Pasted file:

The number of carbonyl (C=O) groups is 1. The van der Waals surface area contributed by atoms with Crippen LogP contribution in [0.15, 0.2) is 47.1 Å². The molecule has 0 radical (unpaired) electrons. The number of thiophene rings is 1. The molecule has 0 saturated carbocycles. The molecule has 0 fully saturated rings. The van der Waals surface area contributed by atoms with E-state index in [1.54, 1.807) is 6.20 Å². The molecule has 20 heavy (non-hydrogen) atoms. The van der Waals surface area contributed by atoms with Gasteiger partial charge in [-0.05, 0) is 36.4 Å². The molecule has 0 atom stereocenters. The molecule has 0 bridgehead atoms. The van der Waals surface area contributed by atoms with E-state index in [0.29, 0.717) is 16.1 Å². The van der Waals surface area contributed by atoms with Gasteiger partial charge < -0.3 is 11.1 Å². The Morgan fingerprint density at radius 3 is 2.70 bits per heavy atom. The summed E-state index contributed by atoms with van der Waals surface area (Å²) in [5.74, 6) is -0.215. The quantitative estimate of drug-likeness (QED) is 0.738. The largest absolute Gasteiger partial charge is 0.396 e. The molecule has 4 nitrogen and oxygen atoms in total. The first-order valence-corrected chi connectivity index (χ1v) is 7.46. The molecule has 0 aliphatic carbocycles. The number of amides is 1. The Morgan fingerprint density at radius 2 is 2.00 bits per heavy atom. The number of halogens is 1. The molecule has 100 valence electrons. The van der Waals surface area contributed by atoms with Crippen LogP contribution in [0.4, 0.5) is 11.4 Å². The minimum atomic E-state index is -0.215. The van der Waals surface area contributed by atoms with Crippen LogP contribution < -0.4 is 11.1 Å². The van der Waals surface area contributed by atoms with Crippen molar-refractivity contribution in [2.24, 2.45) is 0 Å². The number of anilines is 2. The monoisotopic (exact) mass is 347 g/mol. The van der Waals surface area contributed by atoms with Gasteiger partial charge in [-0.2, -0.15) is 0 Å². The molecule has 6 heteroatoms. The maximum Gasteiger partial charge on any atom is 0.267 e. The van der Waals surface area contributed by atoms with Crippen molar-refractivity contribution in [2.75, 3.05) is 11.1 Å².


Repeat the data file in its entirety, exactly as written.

The number of carbonyl (C=O) groups is 1. The van der Waals surface area contributed by atoms with Crippen LogP contribution in [0.15, 0.2) is 47.1 Å². The molecule has 0 radical (unpaired) electrons. The number of thiophene rings is 1. The molecule has 0 saturated carbocycles. The molecule has 0 fully saturated rings. The van der Waals surface area contributed by atoms with E-state index in [1.54, 1.807) is 6.20 Å². The molecule has 20 heavy (non-hydrogen) atoms. The van der Waals surface area contributed by atoms with Gasteiger partial charge in [-0.05, 0) is 36.4 Å². The molecule has 0 atom stereocenters. The molecule has 0 bridgehead atoms. The van der Waals surface area contributed by atoms with E-state index in [0.29, 0.717) is 16.1 Å². The van der Waals surface area contributed by atoms with Gasteiger partial charge < -0.3 is 11.1 Å². The Morgan fingerprint density at radius 3 is 2.70 bits per heavy atom. The summed E-state index contributed by atoms with van der Waals surface area (Å²) in [5.74, 6) is -0.215. The quantitative estimate of drug-likeness (QED) is 0.738. The largest absolute Gasteiger partial charge is 0.396 e. The molecule has 4 nitrogen and oxygen atoms in total. The first-order valence-corrected chi connectivity index (χ1v) is 7.46. The molecule has 0 aliphatic carbocycles. The number of amides is 1. The Morgan fingerprint density at radius 2 is 2.00 bits per heavy atom. The number of halogens is 1. The molecule has 100 valence electrons. The van der Waals surface area contributed by atoms with Crippen LogP contribution in [0.4, 0.5) is 11.4 Å². The minimum atomic E-state index is -0.215. The van der Waals surface area contributed by atoms with Crippen LogP contribution < -0.4 is 11.1 Å². The van der Waals surface area contributed by atoms with Crippen molar-refractivity contribution in [2.24, 2.45) is 0 Å². The number of anilines is 2. The monoisotopic (exact) mass is 347 g/mol. The van der Waals surface area contributed by atoms with Gasteiger partial charge in [-0.2, -0.15) is 0 Å². The molecule has 6 heteroatoms. The maximum Gasteiger partial charge on any atom is 0.267 e. The van der Waals surface area contributed by atoms with Crippen molar-refractivity contribution in [2.75, 3.05) is 11.1 Å².